The FBI has concluded that Faisal Mohammad, who stabbed four people on the University of California, Merced campus last year, was inspired by ISIS. Mohammad’s attack becomes the 5th ISIS inspired attack on U.S. soil since 2014.
On November 4th, 2015, 18-year-old Faisal Mohammad stabbed four people before he was shot and killed by police responding to the incident. All of the victims of the attack survived. Friday, the FBI announced it had found evidence Mohammad was self-radicalized and likely was inspired by ISIS:
The FBI said Thursday that Faisal Mohammad, 18, had visited websites for ISIS and other terrorist organizations before the attack, concluding that “he may have self-radicalized and drawn inspiration from terrorist propaganda.”
What is most striking about this story is how different today’s announcement is from what authorities said immediately after the attack. On November 5th, one day after the attack, Merced County Sheriff Vern Warnke told reporters a written plan had been found on Mohammad’s body which indicated he intended to kill a lot of people because he was angry about being excluded from a study group. Sheriff Warnke emphasized that the the motive had been settled and that there was no evidence of any kind linking Mohammad to terrorism. From CNN:
“There is still nothing to indicate anything, and I mean anything, that this is other than a teenage boy that got upset with fellow classmates and took it to the extreme,” the sheriff said.
“During the course of their investigation, they have found nothing in this person’s history, personal belongings, electronic devices, or any other items to suggest anything other than this was an act of an individual for a vendetta,” Warnke said.
“There is nothing to indicate that there is any political or religious motivation pertaining to what he did yesterday,” Warnke said.
About a week later something changed. On November 11th the FBI and the UC Merced police department issued a joint statement which read in part:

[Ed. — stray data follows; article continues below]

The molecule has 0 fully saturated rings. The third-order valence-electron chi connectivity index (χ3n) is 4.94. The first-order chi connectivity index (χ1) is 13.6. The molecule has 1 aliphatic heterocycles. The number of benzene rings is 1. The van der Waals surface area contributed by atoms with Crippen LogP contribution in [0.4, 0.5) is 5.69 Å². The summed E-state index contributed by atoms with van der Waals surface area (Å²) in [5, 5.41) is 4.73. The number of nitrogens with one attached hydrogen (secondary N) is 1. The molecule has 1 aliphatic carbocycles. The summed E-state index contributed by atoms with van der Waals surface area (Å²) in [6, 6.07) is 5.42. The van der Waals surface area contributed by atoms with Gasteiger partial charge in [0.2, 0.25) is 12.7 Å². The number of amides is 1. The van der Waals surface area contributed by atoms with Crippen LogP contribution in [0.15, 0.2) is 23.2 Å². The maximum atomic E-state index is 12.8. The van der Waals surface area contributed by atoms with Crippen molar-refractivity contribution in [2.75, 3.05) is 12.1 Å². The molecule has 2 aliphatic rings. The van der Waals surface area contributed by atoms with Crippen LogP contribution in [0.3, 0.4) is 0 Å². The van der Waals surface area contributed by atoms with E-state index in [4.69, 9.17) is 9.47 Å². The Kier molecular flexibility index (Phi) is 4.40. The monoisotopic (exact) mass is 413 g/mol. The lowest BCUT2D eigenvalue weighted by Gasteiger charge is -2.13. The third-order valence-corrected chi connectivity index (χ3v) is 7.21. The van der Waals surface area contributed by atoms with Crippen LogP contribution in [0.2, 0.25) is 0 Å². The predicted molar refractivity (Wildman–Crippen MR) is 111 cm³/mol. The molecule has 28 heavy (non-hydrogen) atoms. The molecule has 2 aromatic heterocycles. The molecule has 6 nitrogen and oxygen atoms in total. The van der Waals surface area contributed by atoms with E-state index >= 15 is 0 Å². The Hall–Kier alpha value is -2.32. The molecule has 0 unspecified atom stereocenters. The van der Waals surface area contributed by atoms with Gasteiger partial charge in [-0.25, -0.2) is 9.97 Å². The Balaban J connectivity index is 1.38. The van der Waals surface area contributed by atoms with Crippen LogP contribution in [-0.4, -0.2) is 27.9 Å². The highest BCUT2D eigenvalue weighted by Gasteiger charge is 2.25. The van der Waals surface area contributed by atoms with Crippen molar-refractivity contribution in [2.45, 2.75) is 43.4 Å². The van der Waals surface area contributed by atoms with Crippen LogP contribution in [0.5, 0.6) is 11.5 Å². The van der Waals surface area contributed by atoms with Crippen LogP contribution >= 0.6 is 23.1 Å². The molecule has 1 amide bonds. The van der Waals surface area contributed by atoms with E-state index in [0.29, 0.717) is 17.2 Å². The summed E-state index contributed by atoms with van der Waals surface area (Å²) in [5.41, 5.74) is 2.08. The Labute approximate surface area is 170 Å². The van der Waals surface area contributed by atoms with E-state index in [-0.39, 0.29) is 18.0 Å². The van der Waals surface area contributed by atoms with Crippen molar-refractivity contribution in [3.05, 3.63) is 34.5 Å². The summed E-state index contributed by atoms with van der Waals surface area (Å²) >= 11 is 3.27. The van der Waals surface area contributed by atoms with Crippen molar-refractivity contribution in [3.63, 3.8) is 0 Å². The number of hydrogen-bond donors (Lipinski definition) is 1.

The FBI has assisted the ongoing investigation and continues to do so in a collaborative effort to find answers to many questions. Without the ability to ask him directly, investigative efforts focus on fully examining all available evidence to ascertain his motives. As an active, ongoing investigation, the FBI will not release details regarding searches or evidence collected during the course of the investigation at this time. The FBI is in search of answers and will not speculate about a motive and appreciate the public’s patience as we continue this significant task.
That statement came the same day that several news outlets, including the NY Daily News revealed Faisal Mohammad had been carrying a printed copy of the ISIS flag in his backpack during the attack. That detail is itself curious because stories from the day after the attack included a detailed description of items found in Mohammad’s backpack, but none of those initial stories mentioned the ISIS flag. It’s hard to believe authorities found the other items in the backpack, including zip ties and a glass breaker, but somehow missed the ISIS flag. Did someone find it and fail to tell Sheiff Warnke about it before he held his press conference talking about the motive? If so why? And why did it take almost a full week for the FBI to pull back on his claims? There seems to be a lot more to this story that we haven’t heard yet.
This is the 5th ISIS inspired attack on the U.S. since 2014. Here, via CNN, are the other four attacks:
In the fall of 2014, authorities said U.S. citizen Zale Thompson attacked four police officers with a hatchet in New York. He was believed to have been self-radicalized. The attack left two police officers wounded, and a civilian was accidentally wounded by bullets fired by officers who killed Thompson.
Seven months later, in May 2015, gunmen said to be inspired by ISIS opened fire in Garland, Texas, outside a cartoon contest featuring images of the Prophet Mohammed. The gunmen,Elton Simpson and Nadir Soofi, wounded a security guard before police shot and killed them
On December 2, Tashfeen Malik and Syed Rizwan Farook killed 14 people and injured 21 others at a gathering of government workers in San Bernardino, California.
In January, a man named Edward Archer shot and wounded Philadelphia police Officer Jesse Hartnett. After his arrest, Archer allegedly told police, “I pledge my allegiance to the Islamic State, and that’s why I did what I did.”
This list does not include two attacks in Canada in 2014. An attack on a Canadian Forces recruiting center in Tornoto Monday has not been confirmed as terrorism yet.